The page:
By David Wolinsky,
Common Sense Media Reviewer
Common Sense Media Reviewers
Cartoonishly violent shooter challenges and frustrates.
A Lot or a Little?
What you will—and won't—find in this game.
It’s kill or be killed, so all your choices here are bleak.
Positive Role Models
The cops are here to enforce order, but even they shoot first and ask questions second.
Ease of Play
Plenty of tutorials, but it’s still very difficult.
Violence & Scariness
From the top-down perspective, all you end up seeing is pools of blood. But you'll see them a lot.
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Parents Need to Know
Parents need to know that Metrocide is a downloadable action game that's quiet but tense and straightforward but only for the patient. A single play session can last as long as one minute or 15 depending on skill and resourcefulness, which can only be cultivated after you fail a lot -- which players will do from the get-go. The game plays out in top-down perspective, meaning you get a bird's-eye view of the action. You play as contract killer T.J. Wrench, who racks up hits in a barbaric and dark cityscape crawling with gang members, bots, vigilantes, and cops. Everyone is out to get everyone else; everyone is just trying to survive. Whether players do so depends on how watchful and defensive they can be.
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What’s It About?
In METROCIDE, you play as T.J. Wrench, a hit man trying to save up enough money to get out of the horrible city he finds himself in. The only way to do that is by taking assignments from various contacts. The longer you survive, the tougher it gets: If you leave witnesses or even accidentally got spotted by a security cam's gaze or a passerby, the cops will be alerted to your presence and dispatched without delay. Although they pose a problem, so do all the passersby, as they're not gun-shy either. Unlike in other games such as Grand Theft Auto, though, once police awareness has been raised, it never falls. So, you must play carefully and strategically.
Is It Any Good?
Metrocide is a top-down arcade-like shooter for people who love the hunt, in the vein of Hitman or even Assassin's Creed -- to a certain extent. Unlike those other games, Metrocide holds your feet to the fire; once you've freaked out witnesses and roused the cops, you'll never be able to decrease your "wanted" level. What that means is that once you make a mistake, you have to live and die by it. And, typically, you will die by it. You must progress carefully, being mindful of which assignments you take on from your contact: He holds the keys to whom you'll go after next and the stakes your next target entails. Given that you start the game with next to no gear, you can't brute-force your way through making progress. It's tough, and it'll only get tougher for yourself if you allow it.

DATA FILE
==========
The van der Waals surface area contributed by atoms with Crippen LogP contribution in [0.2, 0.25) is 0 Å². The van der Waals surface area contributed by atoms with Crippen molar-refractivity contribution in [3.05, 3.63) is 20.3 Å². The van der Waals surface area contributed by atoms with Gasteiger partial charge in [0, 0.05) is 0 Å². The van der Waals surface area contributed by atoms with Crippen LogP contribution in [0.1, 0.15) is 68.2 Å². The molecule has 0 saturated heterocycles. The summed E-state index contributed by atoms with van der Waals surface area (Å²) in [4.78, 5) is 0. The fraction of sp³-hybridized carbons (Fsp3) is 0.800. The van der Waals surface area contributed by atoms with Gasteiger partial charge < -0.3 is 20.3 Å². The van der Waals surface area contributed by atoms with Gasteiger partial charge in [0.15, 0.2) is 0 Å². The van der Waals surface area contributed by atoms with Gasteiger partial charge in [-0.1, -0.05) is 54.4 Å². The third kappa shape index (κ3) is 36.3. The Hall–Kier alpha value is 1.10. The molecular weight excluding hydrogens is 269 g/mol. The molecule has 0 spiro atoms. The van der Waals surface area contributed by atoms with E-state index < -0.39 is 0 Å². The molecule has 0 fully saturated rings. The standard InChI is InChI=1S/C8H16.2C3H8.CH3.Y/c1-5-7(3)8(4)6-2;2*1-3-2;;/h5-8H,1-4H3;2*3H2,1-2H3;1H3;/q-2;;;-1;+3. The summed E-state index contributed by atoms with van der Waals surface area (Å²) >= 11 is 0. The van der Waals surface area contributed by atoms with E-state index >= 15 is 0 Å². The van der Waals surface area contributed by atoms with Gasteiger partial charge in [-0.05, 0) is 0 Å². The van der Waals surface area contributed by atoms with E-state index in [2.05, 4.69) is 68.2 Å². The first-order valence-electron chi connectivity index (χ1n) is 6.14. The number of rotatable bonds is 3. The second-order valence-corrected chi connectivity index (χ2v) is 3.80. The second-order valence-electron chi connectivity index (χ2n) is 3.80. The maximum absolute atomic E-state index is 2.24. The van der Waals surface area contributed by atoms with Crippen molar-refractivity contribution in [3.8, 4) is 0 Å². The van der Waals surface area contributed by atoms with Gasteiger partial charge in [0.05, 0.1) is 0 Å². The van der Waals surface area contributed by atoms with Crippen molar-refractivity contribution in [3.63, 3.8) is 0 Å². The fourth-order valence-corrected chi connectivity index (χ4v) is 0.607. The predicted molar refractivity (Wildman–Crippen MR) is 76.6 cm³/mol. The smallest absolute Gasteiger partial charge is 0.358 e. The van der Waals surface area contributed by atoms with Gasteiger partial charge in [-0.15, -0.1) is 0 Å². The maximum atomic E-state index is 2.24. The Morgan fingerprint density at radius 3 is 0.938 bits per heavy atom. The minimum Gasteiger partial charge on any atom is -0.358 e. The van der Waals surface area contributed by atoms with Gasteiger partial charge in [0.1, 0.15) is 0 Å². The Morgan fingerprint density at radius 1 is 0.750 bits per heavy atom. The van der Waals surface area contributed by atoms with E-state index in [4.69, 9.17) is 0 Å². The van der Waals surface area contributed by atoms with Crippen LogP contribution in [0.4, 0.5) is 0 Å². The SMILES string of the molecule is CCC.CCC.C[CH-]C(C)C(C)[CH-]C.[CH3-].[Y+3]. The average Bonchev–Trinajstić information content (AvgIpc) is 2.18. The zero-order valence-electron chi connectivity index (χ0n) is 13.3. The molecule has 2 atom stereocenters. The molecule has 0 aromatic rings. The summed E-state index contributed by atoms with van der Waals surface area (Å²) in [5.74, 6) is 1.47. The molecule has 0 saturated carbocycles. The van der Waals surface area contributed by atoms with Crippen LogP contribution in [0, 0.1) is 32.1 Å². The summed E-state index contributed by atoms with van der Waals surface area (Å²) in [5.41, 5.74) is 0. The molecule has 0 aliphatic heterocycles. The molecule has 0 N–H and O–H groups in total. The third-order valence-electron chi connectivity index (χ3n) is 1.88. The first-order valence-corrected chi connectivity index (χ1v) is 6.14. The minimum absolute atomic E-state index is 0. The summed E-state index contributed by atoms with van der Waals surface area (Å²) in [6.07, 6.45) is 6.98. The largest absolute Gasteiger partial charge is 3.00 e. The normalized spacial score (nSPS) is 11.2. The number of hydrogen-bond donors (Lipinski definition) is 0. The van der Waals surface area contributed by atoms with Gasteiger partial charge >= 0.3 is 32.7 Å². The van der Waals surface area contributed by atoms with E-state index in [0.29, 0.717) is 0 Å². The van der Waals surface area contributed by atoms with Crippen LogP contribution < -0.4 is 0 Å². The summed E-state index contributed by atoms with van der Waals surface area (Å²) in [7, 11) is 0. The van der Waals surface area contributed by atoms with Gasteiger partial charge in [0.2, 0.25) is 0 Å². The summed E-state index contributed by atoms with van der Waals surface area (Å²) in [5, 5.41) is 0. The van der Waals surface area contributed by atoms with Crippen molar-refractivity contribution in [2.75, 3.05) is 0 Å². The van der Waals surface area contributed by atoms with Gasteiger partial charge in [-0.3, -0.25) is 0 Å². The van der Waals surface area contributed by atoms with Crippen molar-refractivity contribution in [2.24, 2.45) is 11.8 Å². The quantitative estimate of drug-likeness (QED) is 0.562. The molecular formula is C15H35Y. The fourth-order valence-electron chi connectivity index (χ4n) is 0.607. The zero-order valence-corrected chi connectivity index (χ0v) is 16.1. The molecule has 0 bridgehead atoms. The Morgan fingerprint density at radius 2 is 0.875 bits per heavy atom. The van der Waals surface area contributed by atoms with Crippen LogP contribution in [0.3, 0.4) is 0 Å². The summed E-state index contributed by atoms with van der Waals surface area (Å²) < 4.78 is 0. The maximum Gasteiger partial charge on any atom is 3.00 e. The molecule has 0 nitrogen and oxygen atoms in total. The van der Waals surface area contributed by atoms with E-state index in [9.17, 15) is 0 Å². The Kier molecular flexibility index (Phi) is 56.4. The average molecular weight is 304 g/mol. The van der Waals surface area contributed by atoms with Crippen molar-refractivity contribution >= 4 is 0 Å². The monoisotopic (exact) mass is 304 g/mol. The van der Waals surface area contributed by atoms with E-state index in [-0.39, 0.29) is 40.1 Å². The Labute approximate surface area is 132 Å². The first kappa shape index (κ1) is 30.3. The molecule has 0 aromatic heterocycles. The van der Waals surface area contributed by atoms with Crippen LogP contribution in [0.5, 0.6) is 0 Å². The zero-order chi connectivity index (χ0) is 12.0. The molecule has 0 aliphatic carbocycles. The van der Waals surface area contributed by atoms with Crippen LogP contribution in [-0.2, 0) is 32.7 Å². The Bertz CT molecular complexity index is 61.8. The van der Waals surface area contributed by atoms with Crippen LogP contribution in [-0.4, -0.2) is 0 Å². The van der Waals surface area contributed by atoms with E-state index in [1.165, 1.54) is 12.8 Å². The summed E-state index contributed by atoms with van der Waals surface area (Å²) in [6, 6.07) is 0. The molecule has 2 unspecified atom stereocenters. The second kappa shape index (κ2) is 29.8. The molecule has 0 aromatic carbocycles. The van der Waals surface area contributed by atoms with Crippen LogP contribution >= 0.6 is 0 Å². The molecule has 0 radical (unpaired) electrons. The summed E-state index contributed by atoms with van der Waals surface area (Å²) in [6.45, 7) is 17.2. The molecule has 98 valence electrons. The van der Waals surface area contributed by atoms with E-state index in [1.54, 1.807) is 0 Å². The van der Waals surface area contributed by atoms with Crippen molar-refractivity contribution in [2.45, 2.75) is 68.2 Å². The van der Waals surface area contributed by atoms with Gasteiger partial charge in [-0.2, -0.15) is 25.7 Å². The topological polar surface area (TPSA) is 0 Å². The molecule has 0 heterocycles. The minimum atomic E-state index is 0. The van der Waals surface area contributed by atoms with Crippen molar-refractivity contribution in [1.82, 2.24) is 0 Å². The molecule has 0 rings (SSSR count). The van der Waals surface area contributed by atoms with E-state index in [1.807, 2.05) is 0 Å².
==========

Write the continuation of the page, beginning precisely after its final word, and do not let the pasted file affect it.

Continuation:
Despite the gratuitous tutorials, it's very easy to get lost. For example, it seems like you don't have a weapon at first, which raises a serious problem: if you don't have a way to complete any contracts, how do you earn money to buy better weaponry from a vending machine? Only after a random amount of button mashing and mouse clicking is it revealed that you start the game with a laser pistol. Similarly, things get clunky and counterintuitive when you do amass a formidable armory. (It's unclear how to best utilize your weapons until you've tinkered with them, which inevitably alerts the cops or almost always places a target on you before you even know it.) It's two steps forward, one step back when you start making headway -- but that's just the kind of game Metrocide is. There's a considerable learning curve despite its bare-bones control scheme (which is a good thing!). Just don’t expect to hop in and make progress right away.
Talk to Your Kids About ...
Families can talk about the impact of violence in media. Is the impact of the violence here lessened because of the top-down focus of the gameplay?
Families can talk about this dystopia and the sort of economy it ends up creating. Why are people pushed to do things for a living they might not do otherwise?
Your civic duty is to help society stay, well, civil. Would you ever place someone under citizen’s arrest? Why, or why not?
- Platforms: Mac, Windows
- Pricing structure: Paid
- Available online?: Available online
- Publisher: Flat Earth Games
- Release date: October 20, 2014
- Genre: Arcade
- Topics: Adventures
- ESRB rating: NR
- Last updated: April 5, 2019
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